How Are New Elements Discovered?

New Elements and the Periodic Table

New elements may be found to fill in gaps and add to the periodic table.
New elements may be found to fill in gaps and add to the periodic table. Jaap Hart, Getty Images

Dmitri Mendeleev is credited with making the first periodic table that resembles the modern periodic table. His table ordered the elements by increasing atomic weight (we use atomic number today). He could see recurring trends, or periodicity, in the properties of the elements. His table could be used to predict the existence and characteristics of elements that hadn't been discovered.

When you look at the modern periodic table, you won't see gaps and spaces in the order of the elements. New elements aren't exactly discovered anymore. However, they can be made, using particle accelerators and nuclear reactions. A new element is made by adding a proton (or more than one) or neutron to a pre-existing element. This can be done by smashing protons or neutrons into atoms or by colliding atoms with each other. The last few elements in the table will have numbers or names, depending on which table you use. All of the new elements are highly radioactive. It's difficult to prove that you have made a new element, because it decays so quickly.

Key Takeaways: How New Elements Are Discovered

  • While researchers have found or synthesized elements with atomic number 1 through 118 and the periodic table appears full, it's likely additional elements will be made.
  • Superheavy elements are made by striking pre-existing elements with protons, neutrons, or other atomic nuclei. The processes of transmutation and fusion are used.
  • Some heavier elements are likely made within stars, but because they have such short half-lives, they haven't survived to be found on Earth today.
  • At this point, the problem is less about making new elements than detecting them. The atoms that are produced often decay too quickly to be found. In some cases, verification might come from observing daughter nuclei that have decayed but couldn't have resulted from any other reaction except using the desired element as a parent nucleus.

The Processes That Make New Elements

The elements found on Earth today were born in stars via nucleosynthesis or else they formed as decay products. All of the elements from 1 (hydrogen) to 92 (uranium) occur in nature, although elements 43, 61, 85, and 87 result from radioactive decay of thorium and uranium. Neptunium and plutonium were also discovered in nature, in uranium-rich rock. These two elements resulted from neutron capture by uranium:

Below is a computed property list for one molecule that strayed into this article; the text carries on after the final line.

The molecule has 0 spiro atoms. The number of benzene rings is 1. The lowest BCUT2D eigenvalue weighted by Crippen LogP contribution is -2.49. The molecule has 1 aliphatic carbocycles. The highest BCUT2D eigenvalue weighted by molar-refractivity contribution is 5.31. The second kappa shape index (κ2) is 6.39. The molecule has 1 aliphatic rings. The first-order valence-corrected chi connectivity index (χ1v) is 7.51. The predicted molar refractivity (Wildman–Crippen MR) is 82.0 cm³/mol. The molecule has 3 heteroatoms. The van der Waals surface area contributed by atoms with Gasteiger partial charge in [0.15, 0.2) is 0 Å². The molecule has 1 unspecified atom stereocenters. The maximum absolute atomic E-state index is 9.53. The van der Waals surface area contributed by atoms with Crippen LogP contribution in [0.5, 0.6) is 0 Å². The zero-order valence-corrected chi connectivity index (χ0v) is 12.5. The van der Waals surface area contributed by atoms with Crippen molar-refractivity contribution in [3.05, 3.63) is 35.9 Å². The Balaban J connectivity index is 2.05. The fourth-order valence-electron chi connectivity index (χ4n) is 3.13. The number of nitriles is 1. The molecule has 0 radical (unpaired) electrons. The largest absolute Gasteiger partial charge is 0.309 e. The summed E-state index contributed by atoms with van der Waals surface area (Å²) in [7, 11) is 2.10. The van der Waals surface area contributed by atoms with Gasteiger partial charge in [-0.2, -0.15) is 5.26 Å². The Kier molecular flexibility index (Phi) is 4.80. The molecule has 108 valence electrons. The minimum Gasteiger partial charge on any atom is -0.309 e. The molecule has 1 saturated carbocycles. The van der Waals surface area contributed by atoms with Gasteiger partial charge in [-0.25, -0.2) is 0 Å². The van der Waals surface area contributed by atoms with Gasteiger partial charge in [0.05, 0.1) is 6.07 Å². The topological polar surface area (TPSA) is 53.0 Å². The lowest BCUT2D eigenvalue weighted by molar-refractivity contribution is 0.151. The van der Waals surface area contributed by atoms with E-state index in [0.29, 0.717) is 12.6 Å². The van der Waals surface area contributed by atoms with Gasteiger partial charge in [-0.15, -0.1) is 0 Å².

238U + n → 239U → 239Np → 239Pu

The key takeaway here is that bombarding an element with neutrons can produce new elements because neutrons can turn into protons via a process called neutron beta decay. The neutron decays into a proton and releases an electron and antineutrino. Adding a proton to an atomic nucleus changes its element identity.

Nuclear reactors and particle accelerators can bombard targets with neutrons, protons, or atomic nuclei. To form elements with atomic numbers greater than 118, it's not enough to add a proton or neutron to a pre-existing element. The reason is that the superheavy nuclei that far into the periodic table simply aren't available in any quantity and don't last long enough to be used in element synthesis. So, researchers seek to combine lighter nuclei that have protons that add up to the desired atomic number or they seek to make nuclei that decay into a new element. Unfortunately, because of the short half life and the small number of atoms, it's very hard to detect a new element, much less verify the result. The most likely candidates for new elements will be atomic number 120 and 126 because they are believed to have isotopes that might last long enough to be detected.

Superheavy Elements in Stars

If scientists use fusion to create superheavy elements, do stars also make them? No one knows the answer for certain, but it's likely stars also make transuranium elements. However, because the isotopes are so short-lived, only the lighter decay products survive long enough to be detected.

Sources

  • Fowler, William Alfred; Burbidge, Margaret; Burbidge, Geoffrey; Hoyle, Fred (1957). "Synthesis of the Elements in Stars." Reviews of Modern Physics. Vol. 29, Issue 4, pp. 547–650.
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  • Heenen, Paul-Henri; Nazarewicz, Witold (2002). "Quest for superheavy nuclei." Europhysics News. 33 (1): 5–9. doi:10.1051/epn:2002102
  • Lougheed, R. W.; et al. (1985). "Search for superheavy elements using 48Ca + 254Esg reaction." Physical Review C. 32 (5): 1760–1763. doi:10.1103/PhysRevC.32.1760
  • Silva, Robert J. (2006). "Fermium, Mendelevium, Nobelium and Lawrencium." In Morss, Lester R.; Edelstein, Norman M.; Fuger, Jean (eds.). The Chemistry of the Actinide and Transactinide Elements (3rd ed.). Dordrecht, The Netherlands: Springer Science+Business Media. ISBN 978-1-4020-3555-5.